Chris Paul camp attendees square off in first round of March Madness

Photo+courtesy+of+Marquette+Athletics
Back to Article
Back to Article

Chris Paul camp attendees square off in first round of March Madness

Photo courtesy of Marquette Athletics

Photo courtesy of Marquette Athletics

Photo courtesy of Marquette Athletics

Photo courtesy of Marquette Athletics

Jack Phillips

Hang on for a minute...we're trying to find some more stories you might like.


Email This Story






HARTFORD, CONN. — As Murray State guard Ja Morant arrived at the Chris Paul Elite Guards Camp last August, he met at a table with one of the other 19 collegiate guards at the camp.

The player introduced himself as Markus Howard from Marquette. The meeting was hardly planned. Morant chose a random table, and Howard was there.

“Markus actually was the first person I talked to,” Morant said. “We had a meeting that night when we got there.”

“It was just like any other conversation,” Howard said. “You just say, ‘Hey,’ and then you just start talking ball.”

Seven months later with far more buzz and implications than a casual conversation, Morant and Howard will meet again in the first round of the NCAA Tournament.

“To be able to share the court with him on Thursday is going to be pretty cool,” Howard said. “We’re looking forward to playing against a great opponent.”

Unlike the camp, their reunion will be in front of millions of viewers, and the buzz around Morant has grown dramatically.

He is the only player in college basketball to average at least 20 points and 10 assists per game and is projected to be a top-five pick in this June’s NBA Draft. At the Hartford-area high school where Murray State practiced, students said they were going to the bathroom. They were actually going to the gym to watch Morant play.

“He’s a combination of a lot of great things,” Murray State head coach Matt McMahon said. “Athletically and from an explosiveness standpoint, he is elite. … He’s got great court vision. He sees things develop before anyone else on the floor.”

Morant is the only Division I player to average double-digit assist numbers this season.

“He’s definitely a really good playmaker,” freshman Joey Hauser said. “He’s a really good scorer, but he also makes plays for his teammates.”

It’s something Morant has embraced.

“I really don’t care too much about the points,” Morant said. “It’s the assists. That’s one thing I love to do. If I had the choice to score or assist, I’d take the assist. … It’s my favorite stat.”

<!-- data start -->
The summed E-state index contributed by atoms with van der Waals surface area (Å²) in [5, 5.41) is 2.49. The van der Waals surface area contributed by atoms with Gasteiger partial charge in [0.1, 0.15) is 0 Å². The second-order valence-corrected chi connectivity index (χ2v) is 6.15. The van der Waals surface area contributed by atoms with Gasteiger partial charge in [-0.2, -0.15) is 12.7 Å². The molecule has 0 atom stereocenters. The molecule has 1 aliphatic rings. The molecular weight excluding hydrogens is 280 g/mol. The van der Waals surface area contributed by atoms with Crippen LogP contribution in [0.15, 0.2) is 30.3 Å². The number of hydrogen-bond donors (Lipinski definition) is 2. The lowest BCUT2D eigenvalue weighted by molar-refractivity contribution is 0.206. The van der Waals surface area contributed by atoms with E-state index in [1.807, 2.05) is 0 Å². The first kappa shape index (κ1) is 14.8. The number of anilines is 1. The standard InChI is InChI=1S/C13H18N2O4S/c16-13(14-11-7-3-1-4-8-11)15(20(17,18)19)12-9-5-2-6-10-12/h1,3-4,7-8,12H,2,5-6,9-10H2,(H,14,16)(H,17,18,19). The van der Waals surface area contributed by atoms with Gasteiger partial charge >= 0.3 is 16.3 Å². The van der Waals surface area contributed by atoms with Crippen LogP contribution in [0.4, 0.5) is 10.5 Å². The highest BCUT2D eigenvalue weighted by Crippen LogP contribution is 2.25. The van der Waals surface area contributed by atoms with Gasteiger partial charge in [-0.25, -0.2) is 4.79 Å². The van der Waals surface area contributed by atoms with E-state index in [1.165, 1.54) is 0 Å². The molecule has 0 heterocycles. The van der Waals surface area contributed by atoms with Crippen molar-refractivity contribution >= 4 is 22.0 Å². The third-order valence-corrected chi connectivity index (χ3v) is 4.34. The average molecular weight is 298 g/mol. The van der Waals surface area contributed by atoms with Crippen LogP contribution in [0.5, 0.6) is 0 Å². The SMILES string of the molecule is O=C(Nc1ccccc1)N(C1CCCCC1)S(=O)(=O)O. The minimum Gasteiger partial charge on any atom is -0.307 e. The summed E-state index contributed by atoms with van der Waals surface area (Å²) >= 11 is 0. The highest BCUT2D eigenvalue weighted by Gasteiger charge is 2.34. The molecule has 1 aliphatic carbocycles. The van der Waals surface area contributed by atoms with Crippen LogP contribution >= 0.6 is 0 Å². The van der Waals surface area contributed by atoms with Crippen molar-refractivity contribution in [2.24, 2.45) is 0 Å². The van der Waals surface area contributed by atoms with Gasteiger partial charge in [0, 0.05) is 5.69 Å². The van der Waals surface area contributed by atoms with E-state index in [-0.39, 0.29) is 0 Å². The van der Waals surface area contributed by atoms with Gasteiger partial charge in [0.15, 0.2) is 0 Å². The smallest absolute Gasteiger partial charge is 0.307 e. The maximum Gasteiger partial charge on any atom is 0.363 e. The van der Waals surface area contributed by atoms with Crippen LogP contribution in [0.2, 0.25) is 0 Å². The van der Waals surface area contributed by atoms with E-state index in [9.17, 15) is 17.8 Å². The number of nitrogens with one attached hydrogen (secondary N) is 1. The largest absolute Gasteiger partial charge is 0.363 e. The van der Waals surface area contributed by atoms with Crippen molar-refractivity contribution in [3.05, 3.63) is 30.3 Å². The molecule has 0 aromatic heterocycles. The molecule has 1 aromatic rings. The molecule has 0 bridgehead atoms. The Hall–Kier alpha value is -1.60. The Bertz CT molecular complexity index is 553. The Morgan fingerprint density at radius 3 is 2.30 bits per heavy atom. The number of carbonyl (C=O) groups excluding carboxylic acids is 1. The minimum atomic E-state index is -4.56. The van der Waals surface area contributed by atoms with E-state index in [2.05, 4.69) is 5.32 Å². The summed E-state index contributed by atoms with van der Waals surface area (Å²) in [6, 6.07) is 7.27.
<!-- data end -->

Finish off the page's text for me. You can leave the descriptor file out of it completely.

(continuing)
Morant has drawn comparisons to Oklahoma City Thunder guard Russell Westbrook, an eight-time NBA All-Star and the 2017 NBA Most Valuable Player. Morant said he enjoys the comparison.

“I love that comparison,” Morant said. “He’s my favorite player.”

The Chris Paul camp accelerated the hype around Morant’s freakish athleticism. Howard saw it first-hand.

“There is some plays where he displayed his athleticism. There’s some alley-oops thrown when his torso was above the rim,” Howard said. “Just seeing that, I was blown away. … That was definitely something that caught my eye.”

As Morant’s spotlight has grown, Howard and Morant’s friendship have stayed in touch throughout the season.

“Me and him were pretty close,” Howard said. “We got close over that time in camp. We’ve been in contact throughout the season.”

Both teams have tried to downplay the Ja-vs.-Markus storyline, though.

“Both teams have star players that get a lot of attention,” McMahon said. “They both have good teams. We both have balance, multiple double-figure scorers.”

“We can’t really control what the media’s focus is, so we try not to worry too much about things that we can’t control,” Marquette head coach Steve Wojciechowski said. “A lot of people want to make this a one-on-one duel. But from our perspective, this is Marquette vs. Murray State.”

Marquette redshirt junior Sacar Anim will have the challenge of guarding Morant.

“Obviously, he’s a terrific player with a lot of speed (and) can create for his other players and also get his own shot,” Anim said. “(We need to be) making sure we don’t get on the side where we let him get a head of steam going to the rim.”

This is hardly the first time Anim has needed to defend against an elite guard. He had to defend top BIG EAST guards like Seton Hall’s Myles Powell and Villanova’s Phil Booth.

“I played against a lot of great opponents in the BIG EAST, so I think that’s prepared me,” Anim said. “I’ll be ready to go.”

Meanwhile Murray State will divide the duties of guarding Howard between Morant and teammate Shaq Buchanan.

“He’s a great player on offense,” Buchanan said. “I did study a lot of film on that. I’m accepting the challenge to guard Markus Howard.”

Morant didn’t need to study as much film to know of Howard’s ability.

“I expect a lot from Markus tomorrow,” Morant said. “He had a couple 50-point games. He’s a great scorer. … I saw that at Chris Paul camp. He was able to get up and down a little bit, and he scored the ball very well.”

Nine months after that first conversation at a random table, there was a different conversation between the two budding stars Tuesday night in Hartford, Connecticut.

“We spoke a little bit (Tuesday) night, just saying how it’s crazy that we met at the Chris Paul camp and now both, obviously, our names are out there, and now we get to play against each other,” Morant said.

Print Friendly, PDF & Email